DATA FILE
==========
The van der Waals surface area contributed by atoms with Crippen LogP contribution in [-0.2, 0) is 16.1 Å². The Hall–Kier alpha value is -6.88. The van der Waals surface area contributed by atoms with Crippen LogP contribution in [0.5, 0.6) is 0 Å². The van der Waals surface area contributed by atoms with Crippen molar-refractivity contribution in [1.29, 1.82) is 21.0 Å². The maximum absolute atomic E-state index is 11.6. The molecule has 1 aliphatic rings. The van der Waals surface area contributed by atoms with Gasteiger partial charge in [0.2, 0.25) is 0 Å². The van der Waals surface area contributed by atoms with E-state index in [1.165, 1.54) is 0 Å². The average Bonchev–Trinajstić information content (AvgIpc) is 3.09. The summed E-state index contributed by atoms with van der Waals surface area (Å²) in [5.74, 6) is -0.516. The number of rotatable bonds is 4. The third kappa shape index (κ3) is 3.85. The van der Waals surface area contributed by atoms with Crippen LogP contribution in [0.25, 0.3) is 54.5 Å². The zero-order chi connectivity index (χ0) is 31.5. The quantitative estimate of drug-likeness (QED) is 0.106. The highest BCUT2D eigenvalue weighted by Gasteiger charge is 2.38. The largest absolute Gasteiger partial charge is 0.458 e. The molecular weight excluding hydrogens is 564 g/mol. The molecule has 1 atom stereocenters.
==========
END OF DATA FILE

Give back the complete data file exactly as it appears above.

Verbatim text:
The van der Waals surface area contributed by atoms with Crippen LogP contribution in [-0.2, 0) is 16.1 Å². The Hall–Kier alpha value is -6.88. The van der Waals surface area contributed by atoms with Crippen LogP contribution in [0.5, 0.6) is 0 Å². The van der Waals surface area contributed by atoms with Crippen molar-refractivity contribution in [1.29, 1.82) is 21.0 Å². The maximum absolute atomic E-state index is 11.6. The molecule has 1 aliphatic rings. The van der Waals surface area contributed by atoms with Gasteiger partial charge in [0.2, 0.25) is 0 Å². The van der Waals surface area contributed by atoms with E-state index in [1.165, 1.54) is 0 Å². The average Bonchev–Trinajstić information content (AvgIpc) is 3.09. The summed E-state index contributed by atoms with van der Waals surface area (Å²) in [5.74, 6) is -0.516. The number of rotatable bonds is 4. The third kappa shape index (κ3) is 3.85. The van der Waals surface area contributed by atoms with Crippen LogP contribution in [0.25, 0.3) is 54.5 Å². The zero-order chi connectivity index (χ0) is 31.5. The quantitative estimate of drug-likeness (QED) is 0.106. The highest BCUT2D eigenvalue weighted by Gasteiger charge is 2.38. The largest absolute Gasteiger partial charge is 0.458 e. The molecular weight excluding hydrogens is 564 g/mol. The molecule has 1 atom stereocenters.